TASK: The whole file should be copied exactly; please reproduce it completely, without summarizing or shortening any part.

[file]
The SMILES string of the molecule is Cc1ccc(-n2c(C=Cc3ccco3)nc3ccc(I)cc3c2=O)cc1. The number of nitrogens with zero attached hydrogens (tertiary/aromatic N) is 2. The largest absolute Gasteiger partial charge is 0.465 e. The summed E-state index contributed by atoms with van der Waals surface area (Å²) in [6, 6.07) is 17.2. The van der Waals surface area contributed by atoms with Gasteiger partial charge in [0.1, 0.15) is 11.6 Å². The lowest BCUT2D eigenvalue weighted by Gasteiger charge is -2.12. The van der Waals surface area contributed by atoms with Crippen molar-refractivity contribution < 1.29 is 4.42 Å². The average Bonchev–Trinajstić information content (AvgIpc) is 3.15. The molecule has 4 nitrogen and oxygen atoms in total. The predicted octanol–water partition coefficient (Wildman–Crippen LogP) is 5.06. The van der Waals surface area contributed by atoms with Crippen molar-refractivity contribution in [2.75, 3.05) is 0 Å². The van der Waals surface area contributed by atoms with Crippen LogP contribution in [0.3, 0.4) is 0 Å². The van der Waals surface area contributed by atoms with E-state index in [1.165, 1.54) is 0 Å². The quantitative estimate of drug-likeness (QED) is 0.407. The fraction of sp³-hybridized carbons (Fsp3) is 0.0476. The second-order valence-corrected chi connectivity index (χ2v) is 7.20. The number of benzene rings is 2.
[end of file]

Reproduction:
The SMILES string of the molecule is Cc1ccc(-n2c(C=Cc3ccco3)nc3ccc(I)cc3c2=O)cc1. The number of nitrogens with zero attached hydrogens (tertiary/aromatic N) is 2. The largest absolute Gasteiger partial charge is 0.465 e. The summed E-state index contributed by atoms with van der Waals surface area (Å²) in [6, 6.07) is 17.2. The van der Waals surface area contributed by atoms with Gasteiger partial charge in [0.1, 0.15) is 11.6 Å². The lowest BCUT2D eigenvalue weighted by Gasteiger charge is -2.12. The van der Waals surface area contributed by atoms with Crippen molar-refractivity contribution < 1.29 is 4.42 Å². The average Bonchev–Trinajstić information content (AvgIpc) is 3.15. The molecule has 4 nitrogen and oxygen atoms in total. The predicted octanol–water partition coefficient (Wildman–Crippen LogP) is 5.06. The van der Waals surface area contributed by atoms with Crippen molar-refractivity contribution in [2.75, 3.05) is 0 Å². The van der Waals surface area contributed by atoms with Crippen LogP contribution in [0.3, 0.4) is 0 Å². The van der Waals surface area contributed by atoms with E-state index in [1.165, 1.54) is 0 Å². The quantitative estimate of drug-likeness (QED) is 0.407. The fraction of sp³-hybridized carbons (Fsp3) is 0.0476. The second-order valence-corrected chi connectivity index (χ2v) is 7.20. The number of benzene rings is 2.